I do not know when one smudge became two. Round and round they chased and played. At first, I could not make out its shape at all, sometimes it seemed tall and monstrous, sometimes tiny and cute. After a while it seemed to take on a similar shape to its playmate, and I assumed that I had become confused in the velvet dusk. It must be lost or a stray. I called to both of them, hoping that I could lure it closer to see if there was a collar. Although my girl circled close to me, the strange dog kept its distance.

When I again reached the gateway from the field, I held the gate open for longer. Little Black Dog trotted through, mind focused on her dinner. The shadow dog hung back in the field.

“Come on, Little one.” I invited.

The shadow slipped by me, and although it was very close I felt nothing against my leg. Little Black Dog led us all home, tail waving like a flag.

When we reached the doorway to my cottage, again the shadow dog hesitated, just outside the circle of light.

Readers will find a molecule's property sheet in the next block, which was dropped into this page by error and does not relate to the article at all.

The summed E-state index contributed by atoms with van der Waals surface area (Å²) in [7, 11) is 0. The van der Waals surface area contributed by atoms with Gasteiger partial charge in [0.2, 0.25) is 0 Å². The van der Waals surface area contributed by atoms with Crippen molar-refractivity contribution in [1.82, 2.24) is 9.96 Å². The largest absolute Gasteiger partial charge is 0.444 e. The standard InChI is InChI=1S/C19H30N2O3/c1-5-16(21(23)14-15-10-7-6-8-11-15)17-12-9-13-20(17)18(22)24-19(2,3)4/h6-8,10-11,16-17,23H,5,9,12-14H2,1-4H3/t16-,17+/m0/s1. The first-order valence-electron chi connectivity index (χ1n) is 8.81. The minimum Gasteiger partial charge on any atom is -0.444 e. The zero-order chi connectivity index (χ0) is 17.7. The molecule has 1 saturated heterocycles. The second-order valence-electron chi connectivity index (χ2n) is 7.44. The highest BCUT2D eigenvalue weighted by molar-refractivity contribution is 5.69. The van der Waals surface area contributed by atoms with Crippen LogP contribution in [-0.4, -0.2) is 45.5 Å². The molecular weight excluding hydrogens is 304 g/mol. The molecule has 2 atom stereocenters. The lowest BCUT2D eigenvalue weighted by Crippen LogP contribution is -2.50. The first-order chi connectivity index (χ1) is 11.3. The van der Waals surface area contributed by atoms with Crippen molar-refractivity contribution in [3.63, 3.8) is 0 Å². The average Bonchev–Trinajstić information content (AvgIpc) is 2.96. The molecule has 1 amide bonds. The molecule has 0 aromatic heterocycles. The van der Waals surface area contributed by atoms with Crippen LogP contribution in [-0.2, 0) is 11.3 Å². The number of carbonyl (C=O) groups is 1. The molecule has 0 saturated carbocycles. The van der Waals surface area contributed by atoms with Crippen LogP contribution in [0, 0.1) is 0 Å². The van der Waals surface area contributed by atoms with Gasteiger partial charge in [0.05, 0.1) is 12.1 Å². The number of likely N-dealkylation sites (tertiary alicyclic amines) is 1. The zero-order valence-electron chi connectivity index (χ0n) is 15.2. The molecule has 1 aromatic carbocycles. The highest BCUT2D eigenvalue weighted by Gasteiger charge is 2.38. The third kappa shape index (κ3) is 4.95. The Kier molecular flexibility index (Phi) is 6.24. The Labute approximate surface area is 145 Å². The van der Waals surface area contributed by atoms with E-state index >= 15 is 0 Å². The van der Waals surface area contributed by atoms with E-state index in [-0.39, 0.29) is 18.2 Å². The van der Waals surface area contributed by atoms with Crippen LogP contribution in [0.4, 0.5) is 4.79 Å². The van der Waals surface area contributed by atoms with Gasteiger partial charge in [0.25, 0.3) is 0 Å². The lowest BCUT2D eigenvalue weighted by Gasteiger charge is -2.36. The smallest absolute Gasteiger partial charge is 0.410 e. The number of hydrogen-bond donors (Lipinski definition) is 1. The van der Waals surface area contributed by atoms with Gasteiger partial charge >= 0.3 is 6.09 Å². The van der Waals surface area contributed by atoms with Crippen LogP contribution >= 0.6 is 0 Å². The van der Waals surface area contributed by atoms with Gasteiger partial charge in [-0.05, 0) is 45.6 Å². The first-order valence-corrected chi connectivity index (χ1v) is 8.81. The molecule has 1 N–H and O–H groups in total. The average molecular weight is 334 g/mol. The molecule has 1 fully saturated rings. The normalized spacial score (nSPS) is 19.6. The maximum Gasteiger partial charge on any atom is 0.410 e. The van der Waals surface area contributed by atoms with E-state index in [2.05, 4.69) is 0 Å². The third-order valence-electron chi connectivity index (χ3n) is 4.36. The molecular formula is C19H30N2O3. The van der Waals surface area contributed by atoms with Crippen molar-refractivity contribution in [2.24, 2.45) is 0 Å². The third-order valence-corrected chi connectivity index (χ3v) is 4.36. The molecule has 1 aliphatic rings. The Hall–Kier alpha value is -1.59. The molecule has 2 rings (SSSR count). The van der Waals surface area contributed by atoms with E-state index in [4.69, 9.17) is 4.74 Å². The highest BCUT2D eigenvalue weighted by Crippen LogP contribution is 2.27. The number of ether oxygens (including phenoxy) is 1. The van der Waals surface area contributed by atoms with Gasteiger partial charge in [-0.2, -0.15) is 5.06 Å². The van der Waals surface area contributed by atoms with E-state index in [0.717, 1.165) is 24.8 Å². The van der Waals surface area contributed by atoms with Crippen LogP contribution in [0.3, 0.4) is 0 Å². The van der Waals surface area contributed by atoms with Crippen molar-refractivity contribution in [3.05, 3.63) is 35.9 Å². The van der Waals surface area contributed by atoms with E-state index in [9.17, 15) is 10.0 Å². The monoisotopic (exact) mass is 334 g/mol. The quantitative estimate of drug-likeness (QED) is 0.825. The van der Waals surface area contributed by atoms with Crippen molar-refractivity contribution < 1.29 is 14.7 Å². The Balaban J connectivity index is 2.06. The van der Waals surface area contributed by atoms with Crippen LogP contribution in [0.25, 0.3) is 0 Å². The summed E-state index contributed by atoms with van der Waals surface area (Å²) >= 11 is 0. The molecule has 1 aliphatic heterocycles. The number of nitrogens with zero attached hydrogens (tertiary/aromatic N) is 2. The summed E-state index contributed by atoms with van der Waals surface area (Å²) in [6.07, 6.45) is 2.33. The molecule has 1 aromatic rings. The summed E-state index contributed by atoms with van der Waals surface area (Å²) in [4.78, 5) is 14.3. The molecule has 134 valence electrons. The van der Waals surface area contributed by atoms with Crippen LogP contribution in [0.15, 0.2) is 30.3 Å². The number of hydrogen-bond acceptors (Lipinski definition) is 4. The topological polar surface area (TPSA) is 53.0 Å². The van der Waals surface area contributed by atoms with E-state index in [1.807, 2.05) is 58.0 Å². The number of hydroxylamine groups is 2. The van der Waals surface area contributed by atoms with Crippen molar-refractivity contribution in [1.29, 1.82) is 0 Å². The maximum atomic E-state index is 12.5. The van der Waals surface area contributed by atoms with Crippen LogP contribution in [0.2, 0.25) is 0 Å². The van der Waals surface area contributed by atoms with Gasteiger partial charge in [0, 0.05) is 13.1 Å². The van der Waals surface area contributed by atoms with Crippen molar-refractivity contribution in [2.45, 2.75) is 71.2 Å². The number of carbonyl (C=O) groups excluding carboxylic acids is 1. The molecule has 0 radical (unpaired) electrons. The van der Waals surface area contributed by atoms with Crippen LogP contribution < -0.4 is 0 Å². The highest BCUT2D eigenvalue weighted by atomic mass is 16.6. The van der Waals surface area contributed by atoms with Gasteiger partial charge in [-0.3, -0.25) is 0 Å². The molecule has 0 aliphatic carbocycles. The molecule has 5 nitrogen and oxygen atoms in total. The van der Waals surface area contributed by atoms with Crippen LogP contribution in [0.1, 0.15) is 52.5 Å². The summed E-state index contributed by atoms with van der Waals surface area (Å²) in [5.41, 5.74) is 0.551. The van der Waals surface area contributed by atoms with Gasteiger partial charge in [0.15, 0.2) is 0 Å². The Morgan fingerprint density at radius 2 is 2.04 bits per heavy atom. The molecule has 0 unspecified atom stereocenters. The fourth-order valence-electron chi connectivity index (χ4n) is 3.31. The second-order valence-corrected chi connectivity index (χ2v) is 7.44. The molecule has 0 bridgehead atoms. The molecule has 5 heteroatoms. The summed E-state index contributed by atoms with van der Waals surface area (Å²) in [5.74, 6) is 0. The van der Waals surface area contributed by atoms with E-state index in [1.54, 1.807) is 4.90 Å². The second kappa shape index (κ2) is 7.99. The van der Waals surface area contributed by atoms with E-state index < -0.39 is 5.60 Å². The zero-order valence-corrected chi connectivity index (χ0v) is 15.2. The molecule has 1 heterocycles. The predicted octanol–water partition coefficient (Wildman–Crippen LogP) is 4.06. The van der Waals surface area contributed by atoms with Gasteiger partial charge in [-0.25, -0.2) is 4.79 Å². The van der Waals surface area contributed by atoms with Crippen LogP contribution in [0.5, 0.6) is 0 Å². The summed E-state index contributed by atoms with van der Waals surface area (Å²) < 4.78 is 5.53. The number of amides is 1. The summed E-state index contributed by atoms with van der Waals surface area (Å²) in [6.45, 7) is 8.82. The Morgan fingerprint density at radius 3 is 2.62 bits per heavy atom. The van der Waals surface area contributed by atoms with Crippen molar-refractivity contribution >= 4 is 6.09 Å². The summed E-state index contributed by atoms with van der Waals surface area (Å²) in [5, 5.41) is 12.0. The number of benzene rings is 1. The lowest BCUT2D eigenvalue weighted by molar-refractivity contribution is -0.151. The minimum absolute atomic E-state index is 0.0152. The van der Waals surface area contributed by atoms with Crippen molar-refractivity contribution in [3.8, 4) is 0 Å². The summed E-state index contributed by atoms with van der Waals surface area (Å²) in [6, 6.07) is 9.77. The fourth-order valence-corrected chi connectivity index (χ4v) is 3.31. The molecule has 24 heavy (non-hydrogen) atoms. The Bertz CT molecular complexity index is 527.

“Please come in with us, Little one.” I again invited, hoping that with warmth and food I could get close enough to find out if the little dog had an owner.

The shadow seemed to wait a second to make up its mind. For a moment it grew tall and broad as an oak at full strength, and wavered delicate as the breath of a child. But again, it became dog shaped, and trotted in mimicking the Little Black Dog.

I felt that I should scream. In the light, the shadow dog was not a dog at all, but a dog shaped void. It sniffed my hand and curled up by the fire on the rug. I froze, waiting for the fear. But as Little Black Dog snuggled alongside the shadow, it did not come. The creature looked at me without eyes, and I could not turn it out again in the cold and dark. I shut the door, slowly, and filled two bowls with dogfood that night.